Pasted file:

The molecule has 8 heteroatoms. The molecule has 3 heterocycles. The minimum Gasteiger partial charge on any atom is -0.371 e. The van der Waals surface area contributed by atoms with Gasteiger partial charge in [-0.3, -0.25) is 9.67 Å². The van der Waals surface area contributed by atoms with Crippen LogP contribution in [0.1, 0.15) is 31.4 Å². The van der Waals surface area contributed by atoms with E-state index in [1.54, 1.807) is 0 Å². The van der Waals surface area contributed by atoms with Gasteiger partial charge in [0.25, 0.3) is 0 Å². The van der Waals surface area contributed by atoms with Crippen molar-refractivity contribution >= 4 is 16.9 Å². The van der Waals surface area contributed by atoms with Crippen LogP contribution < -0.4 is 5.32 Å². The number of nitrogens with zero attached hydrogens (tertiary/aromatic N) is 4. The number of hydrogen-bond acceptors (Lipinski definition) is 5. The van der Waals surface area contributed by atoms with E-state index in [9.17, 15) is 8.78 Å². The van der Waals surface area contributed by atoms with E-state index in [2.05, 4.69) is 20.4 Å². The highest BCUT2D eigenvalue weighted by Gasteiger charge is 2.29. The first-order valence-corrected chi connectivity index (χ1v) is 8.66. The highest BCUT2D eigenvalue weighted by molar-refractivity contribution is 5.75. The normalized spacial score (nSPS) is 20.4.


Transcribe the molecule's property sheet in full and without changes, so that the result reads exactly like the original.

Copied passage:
The molecule has 8 heteroatoms. The molecule has 3 heterocycles. The minimum Gasteiger partial charge on any atom is -0.371 e. The van der Waals surface area contributed by atoms with Gasteiger partial charge in [-0.3, -0.25) is 9.67 Å². The van der Waals surface area contributed by atoms with Crippen LogP contribution in [0.1, 0.15) is 31.4 Å². The van der Waals surface area contributed by atoms with E-state index in [1.54, 1.807) is 0 Å². The van der Waals surface area contributed by atoms with Gasteiger partial charge in [0.25, 0.3) is 0 Å². The van der Waals surface area contributed by atoms with Crippen molar-refractivity contribution >= 4 is 16.9 Å². The van der Waals surface area contributed by atoms with Crippen LogP contribution < -0.4 is 5.32 Å². The number of nitrogens with zero attached hydrogens (tertiary/aromatic N) is 4. The number of hydrogen-bond acceptors (Lipinski definition) is 5. The van der Waals surface area contributed by atoms with E-state index in [9.17, 15) is 8.78 Å². The van der Waals surface area contributed by atoms with E-state index in [2.05, 4.69) is 20.4 Å². The highest BCUT2D eigenvalue weighted by Gasteiger charge is 2.29. The first-order valence-corrected chi connectivity index (χ1v) is 8.66. The highest BCUT2D eigenvalue weighted by molar-refractivity contribution is 5.75. The normalized spacial score (nSPS) is 20.4.